Arkwright Advanced Coating, Inc. v. MJ Solutions GmbH

Filing 84

ORDER granting in part 72 Motion for Relief from Judgment (Written Opinion) Signed by Senior Judge David S. Doty on 3/9/2017. (DLO)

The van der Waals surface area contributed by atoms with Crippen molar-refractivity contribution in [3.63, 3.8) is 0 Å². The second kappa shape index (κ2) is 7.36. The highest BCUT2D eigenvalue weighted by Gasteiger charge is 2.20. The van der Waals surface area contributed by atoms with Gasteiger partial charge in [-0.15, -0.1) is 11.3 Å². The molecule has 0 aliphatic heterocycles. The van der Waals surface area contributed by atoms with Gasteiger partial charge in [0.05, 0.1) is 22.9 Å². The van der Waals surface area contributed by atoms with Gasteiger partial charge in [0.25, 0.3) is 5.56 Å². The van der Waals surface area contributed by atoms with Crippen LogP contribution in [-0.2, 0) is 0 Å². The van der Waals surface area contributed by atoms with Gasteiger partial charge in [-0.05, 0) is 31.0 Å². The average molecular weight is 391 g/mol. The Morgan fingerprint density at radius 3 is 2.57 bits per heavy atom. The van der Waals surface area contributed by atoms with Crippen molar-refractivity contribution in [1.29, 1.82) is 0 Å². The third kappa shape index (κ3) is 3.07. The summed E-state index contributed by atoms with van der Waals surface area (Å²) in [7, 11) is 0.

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UNITED STATES DISTRICT COURT DISTRICT OF MINNESOTA Civil No. 14-5030(DSD/TNL) Arkwright Advanced Coating, Inc., Petitioner, v. ORDER MJ Solutions GmbH, Respondent. Kurt J. Niederluecke, Esq and Fredrikson & Byron, PA, 200 South 6th Street, Suite 4000, Minneapolis, MN, counsel for petitioner. David A. Davenport, Esq., and Winthrop & Weinstine, PA, 225 South Sixth Street, Suite 3500, Minneapolis, MN 55402, counsel for respondent. This matter is before the court upon the motion of petitioner Arkwright Advanced Coating, Inc. for relief from judgment. Based on a review of the file, record, and proceedings herein, and for the following reasons, the court grants the motion in part. BACKGROUND The background of this matter is fully set forth in the court’s June 2, 2015, order granting respondent MJ Solutions GmbH’s motion to confirm arbitration award. The court recites only those facts necessary to resolve the instant motion. The underlying arbitration award, confirmed by the court, includes the following injunctive relief: [Arkwright] is hereby permanently enjoined from making, using, or selling, its dark transfer products, which are hereby deemed ‘Covered products’ under the License Agreement .... Niederluecke Decl. Ex. B, at 34. The parties appear to agree that the injunction is limited to products subject to MJ Solutions’ patents covered by the license agreement. According to Arkwright, the relevant patents expire on March 13, 2017. Arkwright therefore requests that the court vacate the injunction effective March 14, 2017. DISCUSSION Arkwright seeks relief under Fed. R. Civ. P. 60(b)(5), which provides that a court “may relieve a party from a final judgment, order, or proceeding” if applying it “prospectively is no longer equitable.” “Because an injunction, whether right or wrong, is not subject to impeachment in its application to the conditions that existed at its making, appellants must identify changed circumstances that shift the equitable balance in their favor under Rule 60(b)(5).” Wells Fargo Bank, N.A. v. WMR e-PIN, LLC, 653 F.3d 702, 715 (8th Cir. 2011) (internal quotation marks and citation omitted). MJ Solutions objects to the motion, arguing that the judgment should not be disturbed because Arkwright could have and should have raised this issue sooner. MJ Solutions also argues that there are additional patents relevant to the injunction that do not 2 expire until 2020 or later, which render the injunction viable well after March 13, 2017. Although Arkwright could have raised this issue sooner, the court is persuaded that equity demands at least some limitation on the injunctive relief awarded. The law is clear, and MJ Solutions does not dispute, that “a district court cannot enjoin infringement of an expired patent.” Allan Block Corp. v. Cty. Materials Corp., 634 F. Supp. 2d 979, 990 (D. Minn. 2008) (citing Lans v. Digital Equip. Corp., 252 F.3d 1320, 1328 (Fed. Cir. 2001); see also Kearns v. Chrysler Corp., 32 F.3d 1541, 1550 (Fed. Cir. 1994) (“[W]hen the rights secured by a patent are no longer protectable by virtue of expiration or unenforceability, entitlement to injunctive relief becomes moot because such relief is no longer available.”); Metabolite Labs., Inc. v. Lab. Corp. of Am. Holdings, No. 99-870, 2007 WL 4322295, at *1 (D. Colo. Dec. 7, 2007) (holding that the permanent injunction “automatically dissolved” once the underlying patent expired). It would be inequitable for the court to conclude that the injunction should remain in place as to the soon-to-be expired patents when the law definitively establishes the contrary. Under the circumstances, Arkwright’s failure to raise the issue sooner, while not ideal, is excusable.1 1 As a result, the court denies MJ Solutions’ motion for sanctions. 3 To MJ Solutions’ second point, however, the court is concerned that vacating the injunction as a whole would be an overly broad remedy. MJ Solutions claims that there are other patents underlying the injunction that do not expire until 2020 or later. Although Arkwright disagrees, neither party submits sufficient information to allow the court to resolve the issue. As a result, the court will narrowly tailor Arkwright’s relief by limiting the injunction to all applicable valid patents. This means that, as of March 14, 2017, Arkwright will not be enjoined from activity based on the patents that expire on March 13, 2017. This order will also apply to any other patents subject to the injunction that expire after March 13, 2017. CONCLUSION Accordingly, IT IS HEREBY ORDERED that the motion for relief from judgment [ECF No. 72] is granted in part as set forth above. Dated: March 9, 2017 s/David S. Doty David S. Doty, Judge United States District Court 4

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